I could do that for sure.

I think.

8 comments:

  1. Everything is gorgeous and it is easy to see that you have put a lot of work into it. I am totally jealous of how you have blocked the view of the road. I have wanted to do that here for a long time but a certain someone won't go along with it. Love the berm. Did you do that yourself or did you have someone come in to do it?

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    1. Thanks! The berm was installed by a landscaper in 2005, he brought in dirt and planted the spruces. I put everything else in on the berm to fill it out, including the two river birches that now dominate. I hope you can convince a certain someone to put in screening -- you don't have to put in a wall of trees along the road, you can get a screening effect that distracts (but doesn't hide) with just a few tall plants!

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  2. I see a big change looming on the horizon. Change is good if done for the right reasons. Future grandchildren are the right reasons.

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    1. Ch-ch-ch-change. . . . aaack. It's so hard.

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  3. Laurrie, I just discovered your blogs, I love everything you've done! And you've done so much on your blogs...just beautiful. I started a blog about my gardening and love to write about the changes happening on my small property. Good luck with your decisions i.e. "should I stay or should I go?"

    Ann
    www.thenorthernwestvirginiagardener.blogspot.com

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    1. Ann - Welcome! I'm glad you found me. Now help me decide to stay or go... ha!

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    2. Laurie
      As you know as I have written before - everytime I read your entries it is like you were just inside my mind reading my thoughts. Perhaps it is because w are both at a similar time at our life. These photos really prove what you have accomplished and no matter whether you stay or go - those accomplishments are gorgeous and represent a great deal of work, creativity and money (and time)!! You have created something beautiful and special. That is the way I feel - I have "done it" - I have accomplished what i=I was after - it is not perfectly what I wanted but since it is living - it never will be. I actually feel like I could walk away. I also know I could stay - but the development is always more fun than the maintenance phase - at least to me. You are already dreaming of new challenges in an arid western landscape and why shoulb\dn't you go for it and try something new. That is what I am thinking of doing. - a courtyard paved garden with fountains and pots and some trees and shrubs - not all the perennials I have now. But...I just added about $1,000 worth of exciting new daylilies - O why would I leave and miss their development? I flip flop about every day - there are positives and negatives. You also have family ties pulling. Which ever choice - your place has really become beautiful - I am glad you shared these earliest photos! Karen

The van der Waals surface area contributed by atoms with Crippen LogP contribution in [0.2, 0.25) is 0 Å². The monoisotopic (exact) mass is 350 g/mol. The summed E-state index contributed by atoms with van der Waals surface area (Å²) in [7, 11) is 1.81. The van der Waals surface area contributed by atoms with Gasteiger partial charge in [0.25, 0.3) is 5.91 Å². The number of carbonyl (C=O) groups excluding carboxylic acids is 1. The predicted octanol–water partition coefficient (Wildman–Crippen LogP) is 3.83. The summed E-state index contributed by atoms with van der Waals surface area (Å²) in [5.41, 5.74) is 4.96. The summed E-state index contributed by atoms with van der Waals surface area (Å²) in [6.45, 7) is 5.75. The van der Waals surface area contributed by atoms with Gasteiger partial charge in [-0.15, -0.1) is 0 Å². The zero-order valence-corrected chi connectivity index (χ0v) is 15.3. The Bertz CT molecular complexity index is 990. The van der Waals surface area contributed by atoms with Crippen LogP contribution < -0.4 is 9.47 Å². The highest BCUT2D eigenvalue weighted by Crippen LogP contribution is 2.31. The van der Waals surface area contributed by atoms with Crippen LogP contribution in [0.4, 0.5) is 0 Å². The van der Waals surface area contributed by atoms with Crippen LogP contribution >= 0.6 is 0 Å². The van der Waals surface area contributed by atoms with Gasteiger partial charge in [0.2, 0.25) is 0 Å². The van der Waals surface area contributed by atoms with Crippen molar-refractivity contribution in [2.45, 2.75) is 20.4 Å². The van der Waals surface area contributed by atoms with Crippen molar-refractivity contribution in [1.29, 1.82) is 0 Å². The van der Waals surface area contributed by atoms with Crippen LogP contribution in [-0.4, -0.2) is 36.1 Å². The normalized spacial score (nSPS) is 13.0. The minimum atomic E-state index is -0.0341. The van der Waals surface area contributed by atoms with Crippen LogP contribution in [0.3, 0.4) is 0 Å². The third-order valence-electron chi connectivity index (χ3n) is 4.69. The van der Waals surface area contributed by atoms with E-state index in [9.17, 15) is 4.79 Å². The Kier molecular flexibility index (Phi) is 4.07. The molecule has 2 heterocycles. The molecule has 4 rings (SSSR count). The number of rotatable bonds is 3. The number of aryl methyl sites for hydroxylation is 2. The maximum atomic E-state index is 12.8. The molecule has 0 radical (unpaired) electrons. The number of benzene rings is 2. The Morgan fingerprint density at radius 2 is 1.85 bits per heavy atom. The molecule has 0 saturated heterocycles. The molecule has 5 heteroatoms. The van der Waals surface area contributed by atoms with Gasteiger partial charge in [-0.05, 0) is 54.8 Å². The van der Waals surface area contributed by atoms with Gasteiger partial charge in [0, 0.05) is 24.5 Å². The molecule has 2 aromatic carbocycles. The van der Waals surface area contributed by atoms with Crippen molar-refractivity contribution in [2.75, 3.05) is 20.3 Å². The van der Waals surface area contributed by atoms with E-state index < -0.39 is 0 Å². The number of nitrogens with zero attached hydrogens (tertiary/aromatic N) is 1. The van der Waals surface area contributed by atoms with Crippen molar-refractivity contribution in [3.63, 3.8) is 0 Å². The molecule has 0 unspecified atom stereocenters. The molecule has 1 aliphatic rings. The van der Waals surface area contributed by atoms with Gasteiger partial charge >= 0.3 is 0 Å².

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    3. Karen - how right you are when you say the development of a brand new garden is more rewarding than the maintenance. That does sum up how I am starting to feel about this place, and why I feel I could leave it, maybe.

      I can't imagine what $1,000 worth of daylilies looks like -- wow!! That will be something to look forward to . . .